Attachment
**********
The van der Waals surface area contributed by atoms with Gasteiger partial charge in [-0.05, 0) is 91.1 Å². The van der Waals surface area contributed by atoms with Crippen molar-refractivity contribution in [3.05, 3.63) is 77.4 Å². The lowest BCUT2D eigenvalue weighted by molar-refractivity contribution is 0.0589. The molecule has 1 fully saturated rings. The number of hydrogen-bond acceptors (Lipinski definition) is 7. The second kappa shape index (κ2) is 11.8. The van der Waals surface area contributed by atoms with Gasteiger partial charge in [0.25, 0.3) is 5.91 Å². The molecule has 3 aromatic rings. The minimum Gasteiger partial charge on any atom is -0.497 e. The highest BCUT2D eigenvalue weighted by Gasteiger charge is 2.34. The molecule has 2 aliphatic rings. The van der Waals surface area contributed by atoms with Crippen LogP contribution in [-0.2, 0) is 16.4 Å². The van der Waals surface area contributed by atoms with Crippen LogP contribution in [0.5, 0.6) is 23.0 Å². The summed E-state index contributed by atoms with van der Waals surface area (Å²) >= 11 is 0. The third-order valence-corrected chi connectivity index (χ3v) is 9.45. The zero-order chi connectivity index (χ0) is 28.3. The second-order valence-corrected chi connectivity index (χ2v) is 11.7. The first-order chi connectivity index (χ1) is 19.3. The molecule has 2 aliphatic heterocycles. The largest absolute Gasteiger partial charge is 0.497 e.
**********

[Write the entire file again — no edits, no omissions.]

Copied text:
The van der Waals surface area contributed by atoms with Gasteiger partial charge in [-0.05, 0) is 91.1 Å². The van der Waals surface area contributed by atoms with Crippen molar-refractivity contribution in [3.05, 3.63) is 77.4 Å². The lowest BCUT2D eigenvalue weighted by molar-refractivity contribution is 0.0589. The molecule has 1 fully saturated rings. The number of hydrogen-bond acceptors (Lipinski definition) is 7. The second kappa shape index (κ2) is 11.8. The van der Waals surface area contributed by atoms with Gasteiger partial charge in [0.25, 0.3) is 5.91 Å². The molecule has 3 aromatic rings. The minimum Gasteiger partial charge on any atom is -0.497 e. The highest BCUT2D eigenvalue weighted by Gasteiger charge is 2.34. The molecule has 2 aliphatic rings. The van der Waals surface area contributed by atoms with Crippen LogP contribution in [-0.2, 0) is 16.4 Å². The van der Waals surface area contributed by atoms with Crippen LogP contribution in [0.5, 0.6) is 23.0 Å². The summed E-state index contributed by atoms with van der Waals surface area (Å²) >= 11 is 0. The third-order valence-corrected chi connectivity index (χ3v) is 9.45. The zero-order chi connectivity index (χ0) is 28.3. The second-order valence-corrected chi connectivity index (χ2v) is 11.7. The first-order chi connectivity index (χ1) is 19.3. The molecule has 2 aliphatic heterocycles. The largest absolute Gasteiger partial charge is 0.497 e.